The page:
Recently some people have expressed an interest in a more modern design, citing some of the dramatic new designs that have been built in the past decade in Europe and Asia. (Here is a link to an article that will get you thinking.) All things being equal, I would love to have a new dramatic design for the bridge. But the selection of a design has implications on both time and cost.
All of the engineering assessments of the current bridge have agreed that the piers (foundations that support the bridge) are in good condition and can be used to support the new bridge. If we use the existing piers to support the new bridge, we gain cost and time, but we are limited in terms of the design options. If we want a design that requires changes to the piers, then we may get a striking design, but we sacrifice time, and probably money.
Why the trade-off? Several years ago the DOTs had completed the analysis and licensing process to rehabilitate the Memorial Bridge. That included, among other things an environmental review. There are other reviews, including historical and navigation reviews. But the environmental review typically takes the most time, is the most contentious, and the most expensive. If we do not disturb the piers, we will likely receive a "check list review" of the environmental impact, because we have already done the work. If we change the piers, there is a high probability we will need to go through a lengthy review process.
Two years ago I conducted a survey about the three bridges. One of the questions dealt with the design of the Memorial Bridge. Of the more than 550 who responded to the question, those who wanted to maintain the historical design outnumbered those who did not by more than 13 times. All this says is that two years ago, there was a strong preference for a bridge like that proposed by the NH DOT. It also says that there are people who would like something else.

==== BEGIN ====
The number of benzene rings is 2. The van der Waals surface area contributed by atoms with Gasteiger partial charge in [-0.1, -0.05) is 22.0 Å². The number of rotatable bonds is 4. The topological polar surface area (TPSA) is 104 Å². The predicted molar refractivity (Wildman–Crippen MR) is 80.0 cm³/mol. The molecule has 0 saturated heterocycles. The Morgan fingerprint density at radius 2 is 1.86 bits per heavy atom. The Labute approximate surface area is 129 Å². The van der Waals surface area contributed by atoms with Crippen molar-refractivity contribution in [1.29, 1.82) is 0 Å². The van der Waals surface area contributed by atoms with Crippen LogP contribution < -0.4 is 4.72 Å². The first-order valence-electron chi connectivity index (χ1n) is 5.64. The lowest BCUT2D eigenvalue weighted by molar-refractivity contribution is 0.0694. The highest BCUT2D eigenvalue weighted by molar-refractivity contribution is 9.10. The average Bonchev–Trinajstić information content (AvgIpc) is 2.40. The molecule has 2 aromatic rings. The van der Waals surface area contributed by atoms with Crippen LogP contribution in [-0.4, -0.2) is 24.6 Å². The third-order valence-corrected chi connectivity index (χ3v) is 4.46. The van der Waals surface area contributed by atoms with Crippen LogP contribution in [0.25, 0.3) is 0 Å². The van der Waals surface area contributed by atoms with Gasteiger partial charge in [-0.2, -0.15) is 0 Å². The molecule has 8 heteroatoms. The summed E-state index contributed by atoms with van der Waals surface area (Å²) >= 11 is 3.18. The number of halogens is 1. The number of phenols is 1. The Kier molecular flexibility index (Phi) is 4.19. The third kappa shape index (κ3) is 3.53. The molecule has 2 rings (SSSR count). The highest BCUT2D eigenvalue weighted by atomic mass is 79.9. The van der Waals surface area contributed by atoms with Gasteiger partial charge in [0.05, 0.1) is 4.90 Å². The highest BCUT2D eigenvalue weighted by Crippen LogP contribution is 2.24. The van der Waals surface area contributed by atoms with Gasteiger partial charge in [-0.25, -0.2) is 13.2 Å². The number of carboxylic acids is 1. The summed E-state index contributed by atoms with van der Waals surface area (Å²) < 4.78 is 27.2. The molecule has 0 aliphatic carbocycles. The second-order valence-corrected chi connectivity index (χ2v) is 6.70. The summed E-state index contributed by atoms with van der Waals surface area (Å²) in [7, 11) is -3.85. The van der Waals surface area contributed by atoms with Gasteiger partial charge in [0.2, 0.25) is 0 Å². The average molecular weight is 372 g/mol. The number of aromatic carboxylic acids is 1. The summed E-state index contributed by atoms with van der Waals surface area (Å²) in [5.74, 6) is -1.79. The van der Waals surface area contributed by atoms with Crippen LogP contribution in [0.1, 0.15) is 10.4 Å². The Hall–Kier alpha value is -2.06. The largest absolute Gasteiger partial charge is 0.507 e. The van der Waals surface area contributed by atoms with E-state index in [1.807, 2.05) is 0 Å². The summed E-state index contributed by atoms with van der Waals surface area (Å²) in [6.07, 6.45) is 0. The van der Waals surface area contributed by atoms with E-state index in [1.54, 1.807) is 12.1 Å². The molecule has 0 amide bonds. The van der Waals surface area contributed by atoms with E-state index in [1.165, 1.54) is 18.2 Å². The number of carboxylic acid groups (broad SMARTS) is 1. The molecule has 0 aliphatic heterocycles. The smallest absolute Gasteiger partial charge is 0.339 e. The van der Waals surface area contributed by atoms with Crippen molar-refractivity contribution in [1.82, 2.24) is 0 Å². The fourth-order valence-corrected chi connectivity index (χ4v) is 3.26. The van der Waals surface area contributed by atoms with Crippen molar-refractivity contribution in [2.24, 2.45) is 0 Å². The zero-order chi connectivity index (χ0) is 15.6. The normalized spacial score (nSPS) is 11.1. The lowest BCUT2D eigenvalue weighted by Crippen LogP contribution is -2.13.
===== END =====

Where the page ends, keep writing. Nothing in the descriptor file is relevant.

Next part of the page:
As we approach the decision on the design of the Memorial Bridge replacement, what we do to the piers will determine when we will see the bridge completed. The piers limit the design options, and they can change the timing.
Let's make a wise decision.
Preliminary Design Renderings
These pictures may look like the real thing, but they were created using software, and are designed to give a first impression of what the replacement for the Memorial Bridge might look like. The first impression is it looks the same. But the closer you look, the more differences you will see.
Gone are the lattice beams that have led to the rusting. In their place are solid beams that will be easier to keep rust free. Gone is the steel grid center span. The bicycle lanes are 5' wide in both directions. The pedestrian walkways a full 6' wide. The bridge tender shelters are positioned to hang off to the side. The memorial plaque from the original bridge has a new home.
Remember, these are still in the early design phase, so there will be changes. But this should give you an idea of what is actually going to be built.
From the Portsmouth end of the bridge. Note the bike paths, new safety barriers, and the beams that replace the lattice work.
From the Harbor Place docks. Note the bridge tender house on the right.
From Prescott Park. Note the cantilevered bridge tender shelters opening the pedestrian walkways.